“In my opinion, the key point is that the new appointees are people who the President trusts personally. The fact that loyalty of that kind is necessary already indicates that there is a crisis of the system,” he explains. “Of course, the appointments of people from enforcement agencies are noteworthy, but this is secondary.”
The institution of the Presidential Envoy in the regions is losing importance — this is another conclusion that can be drawn from the President’s decision, Salin argues.
“These people have a status of deputy heads of the presidential administration, but in reality, they perform the functions of a presidential assistant," he said. "Fifteen years ago, they were the sovereign’s eyes in the regions, but since the regions were brought to submission, the importance of Presidential Envoys has reduced greatly. Envoys not going to be abolished, but they have been losing weight steadily, and the latest reshuffles are another blow to them.”
In contrast, Mukhin is certain that this institute is obviously important and should not be underestimated.
“It is their business to see that the regional legislation is consistent with the federal one, and that money is spent as decreed," he said. "They are intermediaries between the regionals and President, creating a feedback between the two. If this institution is eliminated, chaos will ensue”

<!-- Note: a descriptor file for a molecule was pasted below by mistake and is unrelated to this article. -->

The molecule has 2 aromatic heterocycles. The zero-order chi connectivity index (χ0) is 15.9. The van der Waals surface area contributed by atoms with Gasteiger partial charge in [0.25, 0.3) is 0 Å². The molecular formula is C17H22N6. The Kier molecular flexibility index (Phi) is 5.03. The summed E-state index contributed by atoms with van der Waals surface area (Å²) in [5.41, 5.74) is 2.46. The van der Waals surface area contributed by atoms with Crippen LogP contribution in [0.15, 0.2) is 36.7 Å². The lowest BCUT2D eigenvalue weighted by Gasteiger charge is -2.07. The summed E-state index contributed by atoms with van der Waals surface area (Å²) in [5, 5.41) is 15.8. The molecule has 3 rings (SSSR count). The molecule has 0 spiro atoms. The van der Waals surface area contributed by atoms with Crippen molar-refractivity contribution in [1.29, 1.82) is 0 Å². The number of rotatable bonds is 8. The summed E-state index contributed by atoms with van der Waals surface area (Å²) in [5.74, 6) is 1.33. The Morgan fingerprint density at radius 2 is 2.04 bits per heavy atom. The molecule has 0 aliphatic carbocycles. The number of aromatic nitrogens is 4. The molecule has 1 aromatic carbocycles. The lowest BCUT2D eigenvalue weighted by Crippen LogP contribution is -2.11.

The next step
Salin believes that new reshuffles can be expected as early as this fall, after the 2016 parliamentary elections.
“The future the regional elites will be given more shake-ups," he said. "They have been sent a message already as three governors have been arrested. Nothing else is going to happen now, on the eve of the elections, but afterwards, some measures against the regional elites will be taken,” he says. “The population shows their dissatisfaction with the everyday activity of the regional government — roads and clinics leave much to be desired. And the regional heads are incapable of meeting this demand.”